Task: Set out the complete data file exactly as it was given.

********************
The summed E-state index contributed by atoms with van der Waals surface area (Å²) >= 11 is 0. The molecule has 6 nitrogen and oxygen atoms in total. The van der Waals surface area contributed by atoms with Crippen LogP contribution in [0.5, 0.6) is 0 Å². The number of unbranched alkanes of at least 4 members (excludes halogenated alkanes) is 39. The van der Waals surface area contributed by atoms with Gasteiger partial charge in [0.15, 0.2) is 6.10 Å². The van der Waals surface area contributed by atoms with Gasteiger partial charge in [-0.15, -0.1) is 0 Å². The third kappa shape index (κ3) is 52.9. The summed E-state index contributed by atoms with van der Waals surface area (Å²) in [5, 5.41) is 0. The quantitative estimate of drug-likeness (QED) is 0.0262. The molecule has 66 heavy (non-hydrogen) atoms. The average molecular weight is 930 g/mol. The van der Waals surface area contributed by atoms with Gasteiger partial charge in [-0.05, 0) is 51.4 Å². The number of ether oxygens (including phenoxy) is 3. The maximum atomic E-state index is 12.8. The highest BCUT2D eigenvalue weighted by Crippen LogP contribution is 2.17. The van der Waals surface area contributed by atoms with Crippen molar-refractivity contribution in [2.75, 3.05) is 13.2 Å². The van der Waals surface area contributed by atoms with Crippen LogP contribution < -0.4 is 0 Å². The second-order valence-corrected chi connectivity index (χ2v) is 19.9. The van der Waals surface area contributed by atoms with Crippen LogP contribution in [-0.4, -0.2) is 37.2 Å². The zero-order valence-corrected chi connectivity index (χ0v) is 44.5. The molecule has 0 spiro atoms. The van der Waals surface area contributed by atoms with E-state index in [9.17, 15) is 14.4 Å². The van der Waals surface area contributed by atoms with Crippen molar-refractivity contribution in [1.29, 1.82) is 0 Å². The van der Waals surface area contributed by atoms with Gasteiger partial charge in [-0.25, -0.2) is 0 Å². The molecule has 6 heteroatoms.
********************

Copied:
The summed E-state index contributed by atoms with van der Waals surface area (Å²) >= 11 is 0. The molecule has 6 nitrogen and oxygen atoms in total. The van der Waals surface area contributed by atoms with Crippen LogP contribution in [0.5, 0.6) is 0 Å². The number of unbranched alkanes of at least 4 members (excludes halogenated alkanes) is 39. The van der Waals surface area contributed by atoms with Gasteiger partial charge in [0.15, 0.2) is 6.10 Å². The van der Waals surface area contributed by atoms with Gasteiger partial charge in [-0.15, -0.1) is 0 Å². The third kappa shape index (κ3) is 52.9. The summed E-state index contributed by atoms with van der Waals surface area (Å²) in [5, 5.41) is 0. The quantitative estimate of drug-likeness (QED) is 0.0262. The molecule has 66 heavy (non-hydrogen) atoms. The average molecular weight is 930 g/mol. The van der Waals surface area contributed by atoms with Gasteiger partial charge in [-0.05, 0) is 51.4 Å². The number of ether oxygens (including phenoxy) is 3. The maximum atomic E-state index is 12.8. The highest BCUT2D eigenvalue weighted by Crippen LogP contribution is 2.17. The van der Waals surface area contributed by atoms with Crippen molar-refractivity contribution in [2.75, 3.05) is 13.2 Å². The van der Waals surface area contributed by atoms with Crippen LogP contribution < -0.4 is 0 Å². The second-order valence-corrected chi connectivity index (χ2v) is 19.9. The van der Waals surface area contributed by atoms with Crippen LogP contribution in [-0.4, -0.2) is 37.2 Å². The zero-order valence-corrected chi connectivity index (χ0v) is 44.5. The molecule has 0 spiro atoms. The van der Waals surface area contributed by atoms with E-state index in [9.17, 15) is 14.4 Å². The van der Waals surface area contributed by atoms with Crippen molar-refractivity contribution in [1.29, 1.82) is 0 Å². The van der Waals surface area contributed by atoms with Gasteiger partial charge in [-0.25, -0.2) is 0 Å². The molecule has 6 heteroatoms.